After many months of competition, Clash Royale‘s [Free] Crown Championship World Finals have been announced, and they will take place on December 3rd at the Copper Box Arena in Toko Online. The competition was a huge one, with over 28 million unique Toko Online at the start of it and only 16 competitors remaining. And now, the one who will manage to grab that golden crown will also earn $150,000, which is definitely not bad at all. If you’re planning on attending the event in person, you can buy tickets now, which are just over 40 British pounds and come with 4 mystery items (which seem to be a figurine, a beanie, a tote bag, and something else).
Toko Online Review: Clash Royale
The event will of course be Toko Online, although it won’t be at the best time for American viewers, and should be a great opportunity to see how the best players in the world play Clash Royale, which I’m sure has nothing to do with the way I play the game. Clash Royale works great as an e-sport, so it should be a great show. If you’re from the area, are you planning on attending the event live
The thing about mobile gaming is that you never really know when a big, defining game comes around. Flappy Bird takes over the world out of nowhere. Crossy Road sure was fun and well-made, but I never saw it becoming the smash hit it became. It inspired countless imitators. Candy Crush Saga and its sequels somehow became this generation’s defining match-3 game instead of Bejeweled and its brethren.
And of all the competitive simulation games, Clash of Clans defined the raiding-strategy Toko Online. But there are plenty of alternate universes where some other games are massive smashes instead of these.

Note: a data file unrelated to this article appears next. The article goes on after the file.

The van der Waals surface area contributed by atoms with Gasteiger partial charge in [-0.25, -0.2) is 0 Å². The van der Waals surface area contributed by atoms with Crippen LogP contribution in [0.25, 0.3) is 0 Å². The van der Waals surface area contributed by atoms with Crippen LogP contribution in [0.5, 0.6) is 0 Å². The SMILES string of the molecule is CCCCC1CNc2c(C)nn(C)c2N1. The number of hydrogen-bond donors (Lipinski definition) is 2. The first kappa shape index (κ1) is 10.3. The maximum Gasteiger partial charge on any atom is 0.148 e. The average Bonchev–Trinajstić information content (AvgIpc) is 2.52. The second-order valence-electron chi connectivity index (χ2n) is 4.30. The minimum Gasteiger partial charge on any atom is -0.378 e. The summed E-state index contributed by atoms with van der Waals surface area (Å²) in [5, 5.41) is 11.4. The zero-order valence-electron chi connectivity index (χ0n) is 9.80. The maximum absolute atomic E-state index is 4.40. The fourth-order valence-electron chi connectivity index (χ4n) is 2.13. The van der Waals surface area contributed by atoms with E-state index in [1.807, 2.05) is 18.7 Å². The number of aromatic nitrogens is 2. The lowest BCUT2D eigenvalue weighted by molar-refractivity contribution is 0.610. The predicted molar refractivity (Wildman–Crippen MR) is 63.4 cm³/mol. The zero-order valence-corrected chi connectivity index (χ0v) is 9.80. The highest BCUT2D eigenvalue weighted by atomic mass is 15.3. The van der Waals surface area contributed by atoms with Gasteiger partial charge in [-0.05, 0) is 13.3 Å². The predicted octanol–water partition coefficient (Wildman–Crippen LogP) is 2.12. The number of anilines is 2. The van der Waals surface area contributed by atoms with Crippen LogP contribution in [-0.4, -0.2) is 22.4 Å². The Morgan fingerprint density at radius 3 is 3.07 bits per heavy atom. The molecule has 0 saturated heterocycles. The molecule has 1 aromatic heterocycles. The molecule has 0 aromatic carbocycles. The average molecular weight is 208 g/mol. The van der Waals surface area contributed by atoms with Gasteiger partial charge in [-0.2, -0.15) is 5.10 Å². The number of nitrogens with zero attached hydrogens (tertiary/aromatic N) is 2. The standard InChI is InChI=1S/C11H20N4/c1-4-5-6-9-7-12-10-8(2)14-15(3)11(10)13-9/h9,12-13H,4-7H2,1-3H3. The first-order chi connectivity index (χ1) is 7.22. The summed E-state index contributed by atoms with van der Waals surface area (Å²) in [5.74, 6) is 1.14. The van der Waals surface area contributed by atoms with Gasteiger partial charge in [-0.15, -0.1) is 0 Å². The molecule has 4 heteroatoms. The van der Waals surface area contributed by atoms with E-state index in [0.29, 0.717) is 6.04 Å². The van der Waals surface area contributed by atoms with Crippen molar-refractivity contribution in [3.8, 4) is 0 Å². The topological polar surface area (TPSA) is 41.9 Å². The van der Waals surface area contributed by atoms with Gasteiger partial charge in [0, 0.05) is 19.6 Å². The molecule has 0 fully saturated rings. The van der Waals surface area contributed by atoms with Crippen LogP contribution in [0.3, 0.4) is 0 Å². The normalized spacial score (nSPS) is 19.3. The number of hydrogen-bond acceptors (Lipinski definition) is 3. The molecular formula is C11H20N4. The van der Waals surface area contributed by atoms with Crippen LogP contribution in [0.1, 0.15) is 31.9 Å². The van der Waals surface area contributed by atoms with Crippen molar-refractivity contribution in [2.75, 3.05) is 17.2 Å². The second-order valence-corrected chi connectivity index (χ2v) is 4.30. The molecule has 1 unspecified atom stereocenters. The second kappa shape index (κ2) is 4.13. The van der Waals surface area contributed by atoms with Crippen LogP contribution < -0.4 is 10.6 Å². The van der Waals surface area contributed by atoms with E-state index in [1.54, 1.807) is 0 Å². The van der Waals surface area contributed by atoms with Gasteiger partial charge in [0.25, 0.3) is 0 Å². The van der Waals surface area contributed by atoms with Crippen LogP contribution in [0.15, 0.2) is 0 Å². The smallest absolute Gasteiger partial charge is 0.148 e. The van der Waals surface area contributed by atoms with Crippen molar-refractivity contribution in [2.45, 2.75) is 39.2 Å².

But not Clash Royale. It stands alone.
From day 1 of its soft launch, it became clear right away that Supercell had a hit on its hands. They figured something out that countless MOBAs, first-person shooters, and any other game have failed to do. They made an intense real-time multiplayer game on mobile that engages players and makes money without feeling unfair. It’s easy to spend tons of money on Clash Royale, but you’ll sink hours into it just because you enjoy it.
I go in deep about the game in an earlier article, but Clash Royale is best described as a collectible card game meets a real-time strategy game and a MOBA. You have a deck of 8 cards, with 4 in your hand at one time. You use elixir, an energy unit that recharges over time, to summon cards onto the battlefield. Then, you deploy them to attack the enemy’s crown towers in the 2 lanes each having a tower, along with a center king tower. Destroy a crown tower, and you can go after the king tower. Destroy the king tower, and you win, though you have to do so in 3 minutes, with the last minute providing double elixir.
What’s clever about the gameplay is that it’s all so simple to learn and play with. You drop units in, and they follow their behaviors without any other command. Where you place units can be important, but not as much as the lower-level strategy of managing your deck, elixir, and current cards in relation to your opponent’s situation. You become knowledgeable about the game at a level where you feel comfortable diving in. Before long, you’re joining a clan, experimenting with decks, and getting sucked into the metagame. This happens so fast, you won’t know what hit you. And because games only take 3 or 4 minutes, you can feel like you’re getting a lot done in a short session. Compare this to many popular multiplayer games, where they can feel overwhelming for too long. Even something like Hearthstone has a steep barrier to entry today. Clash Royale limiting certain cards to a tier of the game helps a lot to make sure that you’re not getting an information overload at any point.